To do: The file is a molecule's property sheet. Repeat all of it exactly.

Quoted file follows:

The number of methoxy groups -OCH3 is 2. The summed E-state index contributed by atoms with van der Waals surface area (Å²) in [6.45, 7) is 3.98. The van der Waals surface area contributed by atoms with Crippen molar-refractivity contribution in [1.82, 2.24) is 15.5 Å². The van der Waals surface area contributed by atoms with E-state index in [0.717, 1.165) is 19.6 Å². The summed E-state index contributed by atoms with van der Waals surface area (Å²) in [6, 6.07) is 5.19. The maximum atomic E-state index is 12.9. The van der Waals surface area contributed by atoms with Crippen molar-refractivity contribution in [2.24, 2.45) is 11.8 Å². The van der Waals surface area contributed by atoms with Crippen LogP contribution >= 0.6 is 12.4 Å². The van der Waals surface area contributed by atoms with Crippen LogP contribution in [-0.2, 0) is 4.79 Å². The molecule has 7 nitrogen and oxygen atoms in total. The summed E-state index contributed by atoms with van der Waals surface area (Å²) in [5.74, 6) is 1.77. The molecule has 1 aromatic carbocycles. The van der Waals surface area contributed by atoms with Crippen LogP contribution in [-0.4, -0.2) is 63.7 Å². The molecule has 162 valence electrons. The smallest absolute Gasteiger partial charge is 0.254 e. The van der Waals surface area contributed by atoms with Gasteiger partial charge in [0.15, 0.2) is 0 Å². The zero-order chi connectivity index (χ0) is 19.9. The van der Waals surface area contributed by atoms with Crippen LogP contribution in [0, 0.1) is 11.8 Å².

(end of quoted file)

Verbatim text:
The number of methoxy groups -OCH3 is 2. The summed E-state index contributed by atoms with van der Waals surface area (Å²) in [6.45, 7) is 3.98. The van der Waals surface area contributed by atoms with Crippen molar-refractivity contribution in [1.82, 2.24) is 15.5 Å². The van der Waals surface area contributed by atoms with E-state index in [0.717, 1.165) is 19.6 Å². The summed E-state index contributed by atoms with van der Waals surface area (Å²) in [6, 6.07) is 5.19. The maximum atomic E-state index is 12.9. The van der Waals surface area contributed by atoms with Crippen molar-refractivity contribution in [2.24, 2.45) is 11.8 Å². The van der Waals surface area contributed by atoms with Crippen LogP contribution >= 0.6 is 12.4 Å². The van der Waals surface area contributed by atoms with Crippen LogP contribution in [-0.2, 0) is 4.79 Å². The molecule has 7 nitrogen and oxygen atoms in total. The summed E-state index contributed by atoms with van der Waals surface area (Å²) in [5.74, 6) is 1.77. The molecule has 1 aromatic carbocycles. The van der Waals surface area contributed by atoms with Crippen LogP contribution in [-0.4, -0.2) is 63.7 Å². The molecule has 162 valence electrons. The smallest absolute Gasteiger partial charge is 0.254 e. The van der Waals surface area contributed by atoms with Gasteiger partial charge in [0.15, 0.2) is 0 Å². The zero-order chi connectivity index (χ0) is 19.9. The van der Waals surface area contributed by atoms with Crippen LogP contribution in [0, 0.1) is 11.8 Å².